For us, Guerrilla Games’ Horizon series was great from the start, but it gets better every time we return to it. Horizon Forbidden West is a great sequel, building on the first game in practically every way – a bigger, more diverse open world, better ensemble cast, more interesting side quests, and improved traversal, to name a few. Burning Shores, the DLC expansion, is mostly the same, but adds enough to make it worth a visit.
Directly following on from the events of the main game, Silence tasks Aloy with tracking down an important loose end in the titular area. We won’t give away spoilers, but it’s safe to say that this expansion serves as a neat bridge from Forbidden West to Horizon 3. Gorilla doubles down on its bonkers sci-fi story, and it’s delivered with such gusto that we can’t help it. But I like stupidity. If you did too and enjoyed what the base game had to offer, you’ll definitely enjoy that side of the story here.
But let’s not get too ahead of ourselves. Aloy crash lands on a burning shore and is immediately confronted by Sega, a member of Gwen’s tribe, which is now stranded and missing many of its members. This new character joins Aloy in her main quests and proves that she is just as capable as our heroine, which is a rarity in these titles. He’s another welcome addition to Horizon’s vast cast, and one who challenges Aloy in new ways, helping to humanize a protagonist who was a minor figure in Forbidden West.
The main set of quests is five strong, and all of them are quite long. Depending on your pace you’re looking at six to eight hours, not even considering the other things to do in the expansion. The story takes you to some fantastic places, lays the groundwork for the inevitable sequel, and as heavily hinted at, a Horus will indeed wake up. Let’s just say it was a fantastic finale; The size of this setpiece is off the charts, and is probably one of the main reasons why this DLC is PS5 only.
But the story only takes you to a few places on the burning shore. The map is substantial – about a third the size of the main game – and features a mix of dense jungle, sandy beaches, open water and flowing lava, with old-world ruins to remind you of what Los Angeles once was. It’s visually pretty, as you’d expect, though there’s noticeable pop-in when you’re flying. While exploring the map is a lot of fun, some parts of Burning Shores are unlikely to do anything beyond a few glances. Main quests are often concentrated in one area of the map, while a couple of side quests spread things out, but one or two areas are often skipped.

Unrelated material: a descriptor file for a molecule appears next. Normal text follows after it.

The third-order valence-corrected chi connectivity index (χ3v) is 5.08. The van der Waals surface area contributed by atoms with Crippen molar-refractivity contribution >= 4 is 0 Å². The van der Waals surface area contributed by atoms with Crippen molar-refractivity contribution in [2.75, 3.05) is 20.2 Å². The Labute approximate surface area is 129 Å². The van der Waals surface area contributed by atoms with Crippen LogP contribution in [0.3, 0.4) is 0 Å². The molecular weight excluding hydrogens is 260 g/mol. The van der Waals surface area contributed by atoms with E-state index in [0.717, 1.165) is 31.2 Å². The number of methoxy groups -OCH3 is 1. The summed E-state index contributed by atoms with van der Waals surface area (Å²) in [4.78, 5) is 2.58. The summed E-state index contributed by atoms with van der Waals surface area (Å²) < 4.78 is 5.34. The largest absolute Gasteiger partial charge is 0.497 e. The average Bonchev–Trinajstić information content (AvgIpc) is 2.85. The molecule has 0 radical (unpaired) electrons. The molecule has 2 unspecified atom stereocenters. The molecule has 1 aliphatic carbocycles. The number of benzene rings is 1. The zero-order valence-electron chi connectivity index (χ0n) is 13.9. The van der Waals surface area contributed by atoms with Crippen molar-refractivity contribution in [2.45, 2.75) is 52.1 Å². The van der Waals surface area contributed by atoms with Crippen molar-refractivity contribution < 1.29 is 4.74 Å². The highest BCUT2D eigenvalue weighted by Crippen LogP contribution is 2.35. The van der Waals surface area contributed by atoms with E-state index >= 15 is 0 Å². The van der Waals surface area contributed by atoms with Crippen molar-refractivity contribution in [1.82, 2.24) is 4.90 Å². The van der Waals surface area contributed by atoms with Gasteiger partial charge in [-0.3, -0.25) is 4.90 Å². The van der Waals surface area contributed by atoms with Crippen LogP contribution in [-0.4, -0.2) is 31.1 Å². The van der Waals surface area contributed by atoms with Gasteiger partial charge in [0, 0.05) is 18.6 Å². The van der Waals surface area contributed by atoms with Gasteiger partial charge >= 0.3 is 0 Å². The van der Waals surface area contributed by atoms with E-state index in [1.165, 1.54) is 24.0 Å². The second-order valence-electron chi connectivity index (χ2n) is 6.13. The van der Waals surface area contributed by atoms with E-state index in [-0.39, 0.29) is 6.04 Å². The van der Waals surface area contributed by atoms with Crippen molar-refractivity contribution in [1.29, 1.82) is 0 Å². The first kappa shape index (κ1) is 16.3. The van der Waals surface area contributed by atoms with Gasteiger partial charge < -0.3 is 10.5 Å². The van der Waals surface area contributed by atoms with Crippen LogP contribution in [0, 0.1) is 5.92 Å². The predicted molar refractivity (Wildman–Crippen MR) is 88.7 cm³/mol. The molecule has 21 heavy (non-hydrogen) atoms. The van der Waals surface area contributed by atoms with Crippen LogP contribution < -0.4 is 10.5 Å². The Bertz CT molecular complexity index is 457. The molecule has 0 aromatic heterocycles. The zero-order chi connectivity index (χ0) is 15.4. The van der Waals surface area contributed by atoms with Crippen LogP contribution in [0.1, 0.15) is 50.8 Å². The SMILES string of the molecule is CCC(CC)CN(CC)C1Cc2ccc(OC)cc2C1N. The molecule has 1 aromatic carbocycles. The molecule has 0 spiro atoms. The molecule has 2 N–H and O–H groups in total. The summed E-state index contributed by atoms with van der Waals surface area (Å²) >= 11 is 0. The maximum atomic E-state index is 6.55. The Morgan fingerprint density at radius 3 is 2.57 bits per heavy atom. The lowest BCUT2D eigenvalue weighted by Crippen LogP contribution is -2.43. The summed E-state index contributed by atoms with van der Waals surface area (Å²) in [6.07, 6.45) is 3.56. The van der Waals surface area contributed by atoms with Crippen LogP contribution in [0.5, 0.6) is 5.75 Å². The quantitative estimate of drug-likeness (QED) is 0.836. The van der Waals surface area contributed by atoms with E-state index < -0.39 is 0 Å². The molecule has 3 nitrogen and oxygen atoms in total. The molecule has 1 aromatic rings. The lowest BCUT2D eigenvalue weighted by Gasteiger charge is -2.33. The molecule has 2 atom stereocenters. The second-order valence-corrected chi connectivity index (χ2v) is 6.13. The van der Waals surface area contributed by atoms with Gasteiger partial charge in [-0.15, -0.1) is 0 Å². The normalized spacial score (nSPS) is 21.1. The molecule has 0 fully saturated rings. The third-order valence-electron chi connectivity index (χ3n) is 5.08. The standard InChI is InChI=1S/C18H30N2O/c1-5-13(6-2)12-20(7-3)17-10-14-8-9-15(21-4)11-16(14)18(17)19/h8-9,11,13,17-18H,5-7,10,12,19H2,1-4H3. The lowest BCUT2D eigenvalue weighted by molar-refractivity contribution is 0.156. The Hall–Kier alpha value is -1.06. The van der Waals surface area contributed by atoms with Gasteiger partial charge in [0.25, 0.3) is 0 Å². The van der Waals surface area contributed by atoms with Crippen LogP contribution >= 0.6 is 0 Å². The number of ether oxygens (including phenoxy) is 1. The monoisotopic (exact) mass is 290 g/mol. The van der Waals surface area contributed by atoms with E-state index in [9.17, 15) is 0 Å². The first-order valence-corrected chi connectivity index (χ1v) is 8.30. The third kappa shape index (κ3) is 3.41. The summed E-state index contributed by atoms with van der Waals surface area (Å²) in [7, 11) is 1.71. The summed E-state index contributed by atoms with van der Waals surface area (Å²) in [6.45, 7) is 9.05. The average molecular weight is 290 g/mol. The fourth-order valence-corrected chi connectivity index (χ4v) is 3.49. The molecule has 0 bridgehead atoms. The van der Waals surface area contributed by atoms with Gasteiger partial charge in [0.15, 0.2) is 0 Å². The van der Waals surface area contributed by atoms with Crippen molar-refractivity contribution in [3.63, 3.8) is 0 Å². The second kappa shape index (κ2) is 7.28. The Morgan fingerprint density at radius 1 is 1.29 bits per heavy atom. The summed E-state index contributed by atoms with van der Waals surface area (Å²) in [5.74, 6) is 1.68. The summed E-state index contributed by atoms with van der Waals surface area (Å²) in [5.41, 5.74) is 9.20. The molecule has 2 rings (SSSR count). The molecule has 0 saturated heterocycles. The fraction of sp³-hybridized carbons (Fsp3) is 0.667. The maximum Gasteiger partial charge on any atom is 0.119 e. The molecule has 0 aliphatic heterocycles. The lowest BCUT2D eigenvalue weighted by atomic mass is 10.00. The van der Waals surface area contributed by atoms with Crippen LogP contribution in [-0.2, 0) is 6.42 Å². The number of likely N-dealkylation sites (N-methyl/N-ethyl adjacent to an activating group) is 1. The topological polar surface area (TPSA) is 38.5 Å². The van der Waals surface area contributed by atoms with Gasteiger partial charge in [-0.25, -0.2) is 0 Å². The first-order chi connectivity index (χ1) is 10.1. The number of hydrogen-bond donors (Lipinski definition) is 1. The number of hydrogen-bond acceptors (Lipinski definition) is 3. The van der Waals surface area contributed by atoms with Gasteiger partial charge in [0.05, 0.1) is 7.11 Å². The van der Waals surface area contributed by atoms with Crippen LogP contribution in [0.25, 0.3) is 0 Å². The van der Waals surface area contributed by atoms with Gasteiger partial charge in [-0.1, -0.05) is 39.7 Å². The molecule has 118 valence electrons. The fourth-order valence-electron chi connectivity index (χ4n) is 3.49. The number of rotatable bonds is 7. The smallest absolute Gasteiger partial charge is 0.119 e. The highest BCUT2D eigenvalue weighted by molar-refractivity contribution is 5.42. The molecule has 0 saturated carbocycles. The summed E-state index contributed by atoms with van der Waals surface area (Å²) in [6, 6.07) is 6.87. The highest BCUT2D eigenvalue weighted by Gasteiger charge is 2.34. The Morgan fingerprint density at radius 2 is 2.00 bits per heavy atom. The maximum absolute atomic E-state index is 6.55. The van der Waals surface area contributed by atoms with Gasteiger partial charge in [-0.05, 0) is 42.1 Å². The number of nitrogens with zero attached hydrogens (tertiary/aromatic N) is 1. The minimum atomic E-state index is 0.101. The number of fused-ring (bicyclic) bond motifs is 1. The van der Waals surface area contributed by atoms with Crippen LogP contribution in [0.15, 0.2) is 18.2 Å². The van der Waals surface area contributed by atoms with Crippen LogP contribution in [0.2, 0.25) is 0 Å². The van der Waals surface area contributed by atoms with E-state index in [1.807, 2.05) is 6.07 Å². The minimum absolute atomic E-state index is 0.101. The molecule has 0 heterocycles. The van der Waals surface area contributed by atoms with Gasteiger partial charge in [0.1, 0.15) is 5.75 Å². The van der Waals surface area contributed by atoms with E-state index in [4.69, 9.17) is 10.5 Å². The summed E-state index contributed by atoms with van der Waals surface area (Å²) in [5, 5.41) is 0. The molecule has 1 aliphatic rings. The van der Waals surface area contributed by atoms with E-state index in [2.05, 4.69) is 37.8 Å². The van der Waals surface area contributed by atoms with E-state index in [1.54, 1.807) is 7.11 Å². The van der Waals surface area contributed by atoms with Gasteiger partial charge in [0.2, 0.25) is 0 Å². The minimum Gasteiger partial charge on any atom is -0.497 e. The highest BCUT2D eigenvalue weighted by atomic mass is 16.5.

There are new collectibles to find, a relic ruin to solve, a cauldron to infiltrate, and a few new machines. The Waterwing will become your new best friend – a flying mount that can jump underwater and make swimming super fast. There are two more to discover, both great additions to the list that will test you in different ways.
There’s also a selection of new weapons and outfits to use, but the range of new abilities makes the most impact. A dozen additional abilities and six more hero waves give you even more combat options. Many introduce new ideas like firing weapons while gliding, dealing elemental damage with your spear, and dropping large shields. Others enhance existing dynamics; For example, one skill allows you to grab a fallen machine, and if you press a button to the right, use resonator energy, which you can fire for a large amount of damage. These new abilities (and a new level cap) give players some new options, and make the chaotic combat even stronger.
Like Frozen Wilds did with Horizon Zero Dawn, Burning Shores takes what was already great about Forbidden West and gives you a substantial new playground and more toys to play with. The archipelago is great fun to explore by land, sea or air, with plenty of interesting things to see and do. Some parts feel a little underused, but overall it’s a great expansion that continues Aloy’s story and sets up things to come in Horizon 3.